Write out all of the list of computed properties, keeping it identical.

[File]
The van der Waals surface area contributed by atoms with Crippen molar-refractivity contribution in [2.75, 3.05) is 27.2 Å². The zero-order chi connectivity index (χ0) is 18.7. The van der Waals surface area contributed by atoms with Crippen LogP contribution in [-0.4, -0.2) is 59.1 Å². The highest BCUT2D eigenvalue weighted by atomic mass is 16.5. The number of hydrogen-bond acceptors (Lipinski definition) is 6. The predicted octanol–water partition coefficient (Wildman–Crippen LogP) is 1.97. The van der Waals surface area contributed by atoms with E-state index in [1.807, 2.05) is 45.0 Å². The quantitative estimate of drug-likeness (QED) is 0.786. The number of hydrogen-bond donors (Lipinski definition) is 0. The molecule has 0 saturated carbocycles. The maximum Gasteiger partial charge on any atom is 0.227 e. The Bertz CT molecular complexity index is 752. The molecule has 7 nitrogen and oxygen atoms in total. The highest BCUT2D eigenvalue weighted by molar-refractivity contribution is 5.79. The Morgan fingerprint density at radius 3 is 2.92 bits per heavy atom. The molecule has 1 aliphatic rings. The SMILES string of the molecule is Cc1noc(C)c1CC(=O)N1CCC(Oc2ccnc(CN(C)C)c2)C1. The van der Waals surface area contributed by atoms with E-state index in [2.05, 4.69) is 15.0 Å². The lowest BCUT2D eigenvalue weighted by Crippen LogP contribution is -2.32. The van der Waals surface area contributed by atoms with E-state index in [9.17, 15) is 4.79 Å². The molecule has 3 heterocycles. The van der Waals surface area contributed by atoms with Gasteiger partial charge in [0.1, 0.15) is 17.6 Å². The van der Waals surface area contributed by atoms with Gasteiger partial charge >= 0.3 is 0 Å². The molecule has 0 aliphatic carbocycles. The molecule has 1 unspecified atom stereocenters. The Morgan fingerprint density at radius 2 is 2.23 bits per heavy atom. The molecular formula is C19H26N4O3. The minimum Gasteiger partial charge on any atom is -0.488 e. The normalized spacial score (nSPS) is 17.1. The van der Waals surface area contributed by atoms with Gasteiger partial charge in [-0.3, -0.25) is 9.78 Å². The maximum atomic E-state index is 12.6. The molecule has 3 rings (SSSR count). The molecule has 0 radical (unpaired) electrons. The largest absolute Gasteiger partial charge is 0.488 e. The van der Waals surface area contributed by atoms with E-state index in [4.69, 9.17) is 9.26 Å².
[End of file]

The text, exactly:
The van der Waals surface area contributed by atoms with Crippen molar-refractivity contribution in [2.75, 3.05) is 27.2 Å². The zero-order chi connectivity index (χ0) is 18.7. The van der Waals surface area contributed by atoms with Crippen LogP contribution in [-0.4, -0.2) is 59.1 Å². The highest BCUT2D eigenvalue weighted by atomic mass is 16.5. The number of hydrogen-bond acceptors (Lipinski definition) is 6. The predicted octanol–water partition coefficient (Wildman–Crippen LogP) is 1.97. The van der Waals surface area contributed by atoms with E-state index in [1.807, 2.05) is 45.0 Å². The quantitative estimate of drug-likeness (QED) is 0.786. The number of hydrogen-bond donors (Lipinski definition) is 0. The molecule has 0 saturated carbocycles. The maximum Gasteiger partial charge on any atom is 0.227 e. The Bertz CT molecular complexity index is 752. The molecule has 7 nitrogen and oxygen atoms in total. The highest BCUT2D eigenvalue weighted by molar-refractivity contribution is 5.79. The Morgan fingerprint density at radius 3 is 2.92 bits per heavy atom. The molecule has 1 aliphatic rings. The SMILES string of the molecule is Cc1noc(C)c1CC(=O)N1CCC(Oc2ccnc(CN(C)C)c2)C1. The van der Waals surface area contributed by atoms with E-state index in [2.05, 4.69) is 15.0 Å². The lowest BCUT2D eigenvalue weighted by Crippen LogP contribution is -2.32. The van der Waals surface area contributed by atoms with E-state index in [9.17, 15) is 4.79 Å². The molecule has 3 heterocycles. The van der Waals surface area contributed by atoms with Gasteiger partial charge in [0.1, 0.15) is 17.6 Å². The van der Waals surface area contributed by atoms with Gasteiger partial charge >= 0.3 is 0 Å². The molecule has 0 aliphatic carbocycles. The molecule has 1 unspecified atom stereocenters. The Morgan fingerprint density at radius 2 is 2.23 bits per heavy atom. The molecular formula is C19H26N4O3. The minimum Gasteiger partial charge on any atom is -0.488 e. The normalized spacial score (nSPS) is 17.1. The van der Waals surface area contributed by atoms with Gasteiger partial charge in [-0.3, -0.25) is 9.78 Å². The maximum atomic E-state index is 12.6. The molecule has 3 rings (SSSR count). The molecule has 0 radical (unpaired) electrons. The largest absolute Gasteiger partial charge is 0.488 e. The van der Waals surface area contributed by atoms with E-state index in [4.69, 9.17) is 9.26 Å².